October 2012: Tennessee is one of the hardest states hit after a meningitis outbreak is traced back to contaminated medicine from a Massachusetts facility.
By Walter F. Roche Jr., The Tennessean
The Massachusetts drug compounding firm blamed for a nationwide fungal meningitis outbreak that has hit 140 Tennesseans is seeking bankruptcy court approval to hire a high-priced Washington, D.C., law firm to represent it in an ongoing congressional investigation.
In a petition filed Friday in U.S. Bankruptcy Court in Boston, lawyers for the New England Compounding Center are seeking approval to hire the firm of Akin Gump Strauss Hauer & Feld at rates of up to $1,200 an hour.
According to the petition, the Washington law firm already has been paid a $150,000 retainer by a sister drug company, Ameridose LLC.
The petition states that none of the retainer money has yet been spent and future payments for Akin Gump's services will be paid by Ameridose, not NECC. The same law firm has and continues to represent two of NECC's owners, Barry J. Cadden and Gregory Conigliaro, Ameridose and a third company, Alaunus LLC.
The meningitis outbreak is the subject of investigations by U.S. Senate Committee on Health, Education, Labor and Pensions and the U.S. House Committee on Energy and Commerce.
Cadden was subpoenaed to appear before a Senate panel late last year but refused to answer questions, citing his Fifth Amendment rights.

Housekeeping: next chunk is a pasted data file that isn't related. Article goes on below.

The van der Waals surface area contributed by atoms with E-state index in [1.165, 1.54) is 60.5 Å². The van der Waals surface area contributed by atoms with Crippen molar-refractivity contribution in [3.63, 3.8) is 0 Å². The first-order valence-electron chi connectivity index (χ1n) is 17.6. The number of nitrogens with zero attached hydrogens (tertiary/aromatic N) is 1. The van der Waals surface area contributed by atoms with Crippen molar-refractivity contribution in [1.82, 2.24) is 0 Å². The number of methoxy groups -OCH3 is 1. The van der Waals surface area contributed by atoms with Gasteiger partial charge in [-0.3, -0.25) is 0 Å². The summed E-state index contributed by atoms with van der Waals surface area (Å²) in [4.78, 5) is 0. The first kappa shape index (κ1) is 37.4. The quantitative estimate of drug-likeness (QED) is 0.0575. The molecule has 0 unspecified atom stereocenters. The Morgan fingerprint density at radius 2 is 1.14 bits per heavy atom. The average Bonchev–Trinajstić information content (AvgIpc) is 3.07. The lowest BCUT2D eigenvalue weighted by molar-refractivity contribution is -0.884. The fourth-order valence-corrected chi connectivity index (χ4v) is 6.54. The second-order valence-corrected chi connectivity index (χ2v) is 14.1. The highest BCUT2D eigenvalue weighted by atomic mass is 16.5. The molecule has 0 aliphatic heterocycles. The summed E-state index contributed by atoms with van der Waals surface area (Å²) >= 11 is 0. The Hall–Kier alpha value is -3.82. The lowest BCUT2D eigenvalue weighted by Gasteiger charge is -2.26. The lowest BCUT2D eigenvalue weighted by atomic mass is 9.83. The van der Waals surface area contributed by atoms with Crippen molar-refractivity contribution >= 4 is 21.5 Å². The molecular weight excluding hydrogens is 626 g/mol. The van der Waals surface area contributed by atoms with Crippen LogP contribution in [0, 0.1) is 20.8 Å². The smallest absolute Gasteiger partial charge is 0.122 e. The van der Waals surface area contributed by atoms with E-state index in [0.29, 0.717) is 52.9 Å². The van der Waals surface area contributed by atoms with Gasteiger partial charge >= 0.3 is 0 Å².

NECC has been named by state and federal officials as the source of fungus-tainted spinal steroids that have sickened more than 664 people and killed 40, 14 of them in Tennessee.
Earlier this week the U.S. trustee petitioned the bankruptcy court to appoint a trustee to oversee the liquidation, citing what he charged was a conflict of interest involving a recently appointed NECC board member. NECC issued a statement promising to fight the appointment, stating that it would hinder efforts to establish a victims' compensation fund.
According to the filing, Akin Gump will be paid fees ranging from $360 to $1,200 an hour for lawyers and from $135 to $310 an hour for paralegals.
Lawyers for NECC stated in the filing that since the Washington firm will be working only on the congressional investigation and not the bankruptcy itself, "Akin Gump is not subject to the fee application procedures" of federal bankruptcy law.
"NECC submits that the employment of Akin Gump as special counsel would be in the best interest of NECC's estate and its creditors," the petition states.